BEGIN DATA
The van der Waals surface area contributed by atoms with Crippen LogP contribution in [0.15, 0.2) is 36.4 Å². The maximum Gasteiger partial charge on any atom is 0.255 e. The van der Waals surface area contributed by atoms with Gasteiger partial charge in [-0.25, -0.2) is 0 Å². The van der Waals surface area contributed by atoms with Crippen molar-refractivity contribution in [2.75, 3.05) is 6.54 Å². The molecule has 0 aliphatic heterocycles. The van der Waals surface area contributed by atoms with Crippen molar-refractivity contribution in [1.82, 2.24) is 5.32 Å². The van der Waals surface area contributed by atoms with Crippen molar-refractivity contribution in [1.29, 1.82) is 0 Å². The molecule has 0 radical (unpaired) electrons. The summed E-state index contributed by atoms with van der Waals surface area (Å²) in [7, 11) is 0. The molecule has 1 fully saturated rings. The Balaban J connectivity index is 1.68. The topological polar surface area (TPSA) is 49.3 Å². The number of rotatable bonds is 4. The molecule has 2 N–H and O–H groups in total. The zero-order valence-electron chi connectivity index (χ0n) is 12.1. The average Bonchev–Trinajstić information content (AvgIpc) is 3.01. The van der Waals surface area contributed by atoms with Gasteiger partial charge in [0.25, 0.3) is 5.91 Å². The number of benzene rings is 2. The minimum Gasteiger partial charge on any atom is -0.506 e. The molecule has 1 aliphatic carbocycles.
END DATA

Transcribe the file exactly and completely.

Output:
The van der Waals surface area contributed by atoms with Crippen LogP contribution in [0.15, 0.2) is 36.4 Å². The maximum Gasteiger partial charge on any atom is 0.255 e. The van der Waals surface area contributed by atoms with Gasteiger partial charge in [-0.25, -0.2) is 0 Å². The van der Waals surface area contributed by atoms with Crippen molar-refractivity contribution in [2.75, 3.05) is 6.54 Å². The molecule has 0 aliphatic heterocycles. The van der Waals surface area contributed by atoms with Crippen molar-refractivity contribution in [1.82, 2.24) is 5.32 Å². The van der Waals surface area contributed by atoms with Crippen molar-refractivity contribution in [1.29, 1.82) is 0 Å². The molecule has 0 radical (unpaired) electrons. The summed E-state index contributed by atoms with van der Waals surface area (Å²) in [7, 11) is 0. The molecule has 1 fully saturated rings. The Balaban J connectivity index is 1.68. The topological polar surface area (TPSA) is 49.3 Å². The number of rotatable bonds is 4. The molecule has 2 N–H and O–H groups in total. The zero-order valence-electron chi connectivity index (χ0n) is 12.1. The average Bonchev–Trinajstić information content (AvgIpc) is 3.01. The van der Waals surface area contributed by atoms with Gasteiger partial charge in [0.25, 0.3) is 5.91 Å². The number of benzene rings is 2. The minimum Gasteiger partial charge on any atom is -0.506 e. The molecule has 1 aliphatic carbocycles.